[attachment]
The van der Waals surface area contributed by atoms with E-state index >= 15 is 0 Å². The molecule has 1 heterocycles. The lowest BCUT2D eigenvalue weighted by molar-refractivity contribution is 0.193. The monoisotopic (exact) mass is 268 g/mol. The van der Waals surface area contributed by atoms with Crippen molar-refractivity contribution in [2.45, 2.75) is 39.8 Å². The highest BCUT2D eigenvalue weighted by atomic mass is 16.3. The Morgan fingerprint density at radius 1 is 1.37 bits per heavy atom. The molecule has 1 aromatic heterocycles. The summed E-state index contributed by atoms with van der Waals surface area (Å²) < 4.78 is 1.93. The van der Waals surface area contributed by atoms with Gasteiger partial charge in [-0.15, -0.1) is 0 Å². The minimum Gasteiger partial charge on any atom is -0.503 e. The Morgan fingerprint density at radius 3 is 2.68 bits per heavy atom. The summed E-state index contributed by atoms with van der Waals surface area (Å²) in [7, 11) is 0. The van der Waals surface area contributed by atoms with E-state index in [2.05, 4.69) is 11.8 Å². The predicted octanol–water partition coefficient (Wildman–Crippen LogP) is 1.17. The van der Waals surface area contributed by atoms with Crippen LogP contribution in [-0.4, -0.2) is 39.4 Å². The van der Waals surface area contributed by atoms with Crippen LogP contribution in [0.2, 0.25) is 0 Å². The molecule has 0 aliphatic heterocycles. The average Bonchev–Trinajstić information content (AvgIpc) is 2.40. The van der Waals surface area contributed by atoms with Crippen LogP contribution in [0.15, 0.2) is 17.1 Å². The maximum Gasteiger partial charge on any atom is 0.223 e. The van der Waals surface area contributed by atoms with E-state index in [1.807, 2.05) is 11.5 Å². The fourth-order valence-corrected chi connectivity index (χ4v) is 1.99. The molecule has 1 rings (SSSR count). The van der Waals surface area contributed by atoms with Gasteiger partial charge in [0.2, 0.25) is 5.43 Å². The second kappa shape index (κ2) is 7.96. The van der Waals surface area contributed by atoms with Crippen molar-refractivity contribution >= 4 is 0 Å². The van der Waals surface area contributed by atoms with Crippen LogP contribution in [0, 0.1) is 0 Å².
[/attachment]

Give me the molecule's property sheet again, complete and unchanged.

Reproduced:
The van der Waals surface area contributed by atoms with E-state index >= 15 is 0 Å². The molecule has 1 heterocycles. The lowest BCUT2D eigenvalue weighted by molar-refractivity contribution is 0.193. The monoisotopic (exact) mass is 268 g/mol. The van der Waals surface area contributed by atoms with Crippen molar-refractivity contribution in [2.45, 2.75) is 39.8 Å². The highest BCUT2D eigenvalue weighted by atomic mass is 16.3. The Morgan fingerprint density at radius 1 is 1.37 bits per heavy atom. The molecule has 1 aromatic heterocycles. The summed E-state index contributed by atoms with van der Waals surface area (Å²) < 4.78 is 1.93. The van der Waals surface area contributed by atoms with Gasteiger partial charge in [-0.15, -0.1) is 0 Å². The minimum Gasteiger partial charge on any atom is -0.503 e. The Morgan fingerprint density at radius 3 is 2.68 bits per heavy atom. The summed E-state index contributed by atoms with van der Waals surface area (Å²) in [7, 11) is 0. The van der Waals surface area contributed by atoms with E-state index in [2.05, 4.69) is 11.8 Å². The predicted octanol–water partition coefficient (Wildman–Crippen LogP) is 1.17. The van der Waals surface area contributed by atoms with Crippen LogP contribution in [-0.4, -0.2) is 39.4 Å². The van der Waals surface area contributed by atoms with Crippen LogP contribution in [0.2, 0.25) is 0 Å². The molecule has 0 aliphatic heterocycles. The average Bonchev–Trinajstić information content (AvgIpc) is 2.40. The van der Waals surface area contributed by atoms with Crippen LogP contribution in [0.15, 0.2) is 17.1 Å². The maximum Gasteiger partial charge on any atom is 0.223 e. The van der Waals surface area contributed by atoms with E-state index in [1.807, 2.05) is 11.5 Å². The fourth-order valence-corrected chi connectivity index (χ4v) is 1.99. The molecule has 1 rings (SSSR count). The van der Waals surface area contributed by atoms with Gasteiger partial charge in [0.2, 0.25) is 5.43 Å². The second kappa shape index (κ2) is 7.96. The van der Waals surface area contributed by atoms with Crippen molar-refractivity contribution >= 4 is 0 Å². The van der Waals surface area contributed by atoms with Crippen LogP contribution in [0, 0.1) is 0 Å².